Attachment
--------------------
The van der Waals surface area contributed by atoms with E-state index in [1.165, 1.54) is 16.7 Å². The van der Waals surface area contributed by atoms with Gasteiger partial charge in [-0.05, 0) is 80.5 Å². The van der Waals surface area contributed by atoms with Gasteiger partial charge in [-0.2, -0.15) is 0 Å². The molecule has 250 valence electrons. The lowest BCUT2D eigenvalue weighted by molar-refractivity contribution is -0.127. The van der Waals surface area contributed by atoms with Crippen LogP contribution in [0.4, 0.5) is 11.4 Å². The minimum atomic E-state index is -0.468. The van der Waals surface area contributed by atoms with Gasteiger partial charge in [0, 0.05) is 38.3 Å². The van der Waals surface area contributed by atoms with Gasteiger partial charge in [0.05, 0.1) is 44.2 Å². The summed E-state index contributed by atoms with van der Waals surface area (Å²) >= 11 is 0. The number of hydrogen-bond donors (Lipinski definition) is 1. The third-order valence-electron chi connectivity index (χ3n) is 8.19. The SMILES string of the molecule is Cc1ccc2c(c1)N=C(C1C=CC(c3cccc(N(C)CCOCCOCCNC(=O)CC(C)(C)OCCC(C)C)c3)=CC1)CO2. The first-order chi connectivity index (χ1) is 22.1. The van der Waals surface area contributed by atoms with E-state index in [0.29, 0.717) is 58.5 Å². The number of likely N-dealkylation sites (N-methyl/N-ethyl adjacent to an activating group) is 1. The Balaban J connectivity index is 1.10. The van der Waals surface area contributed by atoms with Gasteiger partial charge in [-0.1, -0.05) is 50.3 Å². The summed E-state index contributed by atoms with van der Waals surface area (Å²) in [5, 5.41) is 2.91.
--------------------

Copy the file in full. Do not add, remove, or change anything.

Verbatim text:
The van der Waals surface area contributed by atoms with E-state index in [1.165, 1.54) is 16.7 Å². The van der Waals surface area contributed by atoms with Gasteiger partial charge in [-0.05, 0) is 80.5 Å². The van der Waals surface area contributed by atoms with Gasteiger partial charge in [-0.2, -0.15) is 0 Å². The molecule has 250 valence electrons. The lowest BCUT2D eigenvalue weighted by molar-refractivity contribution is -0.127. The van der Waals surface area contributed by atoms with Crippen LogP contribution in [0.4, 0.5) is 11.4 Å². The minimum atomic E-state index is -0.468. The van der Waals surface area contributed by atoms with Gasteiger partial charge in [0, 0.05) is 38.3 Å². The van der Waals surface area contributed by atoms with Gasteiger partial charge in [0.05, 0.1) is 44.2 Å². The summed E-state index contributed by atoms with van der Waals surface area (Å²) >= 11 is 0. The number of hydrogen-bond donors (Lipinski definition) is 1. The third-order valence-electron chi connectivity index (χ3n) is 8.19. The SMILES string of the molecule is Cc1ccc2c(c1)N=C(C1C=CC(c3cccc(N(C)CCOCCOCCNC(=O)CC(C)(C)OCCC(C)C)c3)=CC1)CO2. The first-order chi connectivity index (χ1) is 22.1. The van der Waals surface area contributed by atoms with E-state index in [0.29, 0.717) is 58.5 Å². The number of likely N-dealkylation sites (N-methyl/N-ethyl adjacent to an activating group) is 1. The Balaban J connectivity index is 1.10. The van der Waals surface area contributed by atoms with Gasteiger partial charge in [-0.1, -0.05) is 50.3 Å². The summed E-state index contributed by atoms with van der Waals surface area (Å²) in [5, 5.41) is 2.91.